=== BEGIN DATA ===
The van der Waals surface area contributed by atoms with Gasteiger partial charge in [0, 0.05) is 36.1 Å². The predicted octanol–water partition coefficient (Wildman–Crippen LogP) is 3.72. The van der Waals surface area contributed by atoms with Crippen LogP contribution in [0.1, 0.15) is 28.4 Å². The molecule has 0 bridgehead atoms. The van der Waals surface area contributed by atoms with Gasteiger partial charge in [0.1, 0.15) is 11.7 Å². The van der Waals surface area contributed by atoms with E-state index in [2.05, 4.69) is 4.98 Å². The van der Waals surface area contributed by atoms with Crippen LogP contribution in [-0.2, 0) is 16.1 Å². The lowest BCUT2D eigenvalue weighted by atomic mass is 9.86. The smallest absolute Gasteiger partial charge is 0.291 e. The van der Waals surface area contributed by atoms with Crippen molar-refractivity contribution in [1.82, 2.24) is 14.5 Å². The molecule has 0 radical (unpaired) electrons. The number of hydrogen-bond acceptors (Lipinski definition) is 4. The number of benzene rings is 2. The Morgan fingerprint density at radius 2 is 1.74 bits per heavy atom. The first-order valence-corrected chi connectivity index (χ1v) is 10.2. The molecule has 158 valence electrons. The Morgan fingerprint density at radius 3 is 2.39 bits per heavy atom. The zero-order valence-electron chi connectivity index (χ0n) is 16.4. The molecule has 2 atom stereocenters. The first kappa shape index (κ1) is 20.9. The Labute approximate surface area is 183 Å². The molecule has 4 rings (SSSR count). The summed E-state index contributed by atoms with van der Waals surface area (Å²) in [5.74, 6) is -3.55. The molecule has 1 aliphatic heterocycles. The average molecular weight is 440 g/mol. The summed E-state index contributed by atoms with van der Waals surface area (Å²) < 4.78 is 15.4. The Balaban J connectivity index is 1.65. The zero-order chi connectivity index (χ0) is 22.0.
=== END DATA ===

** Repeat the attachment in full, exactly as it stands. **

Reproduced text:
The van der Waals surface area contributed by atoms with Gasteiger partial charge in [0, 0.05) is 36.1 Å². The predicted octanol–water partition coefficient (Wildman–Crippen LogP) is 3.72. The van der Waals surface area contributed by atoms with Crippen LogP contribution in [0.1, 0.15) is 28.4 Å². The molecule has 0 bridgehead atoms. The van der Waals surface area contributed by atoms with Gasteiger partial charge in [0.1, 0.15) is 11.7 Å². The van der Waals surface area contributed by atoms with E-state index in [2.05, 4.69) is 4.98 Å². The van der Waals surface area contributed by atoms with Crippen LogP contribution in [-0.2, 0) is 16.1 Å². The lowest BCUT2D eigenvalue weighted by atomic mass is 9.86. The smallest absolute Gasteiger partial charge is 0.291 e. The van der Waals surface area contributed by atoms with Crippen molar-refractivity contribution in [1.82, 2.24) is 14.5 Å². The molecule has 0 radical (unpaired) electrons. The number of hydrogen-bond acceptors (Lipinski definition) is 4. The number of benzene rings is 2. The Morgan fingerprint density at radius 2 is 1.74 bits per heavy atom. The first-order valence-corrected chi connectivity index (χ1v) is 10.2. The molecule has 158 valence electrons. The Morgan fingerprint density at radius 3 is 2.39 bits per heavy atom. The zero-order valence-electron chi connectivity index (χ0n) is 16.4. The molecule has 2 atom stereocenters. The first kappa shape index (κ1) is 20.9. The Labute approximate surface area is 183 Å². The molecule has 4 rings (SSSR count). The summed E-state index contributed by atoms with van der Waals surface area (Å²) in [5.74, 6) is -3.55. The molecule has 1 aliphatic heterocycles. The average molecular weight is 440 g/mol. The summed E-state index contributed by atoms with van der Waals surface area (Å²) < 4.78 is 15.4. The Balaban J connectivity index is 1.65. The zero-order chi connectivity index (χ0) is 22.0.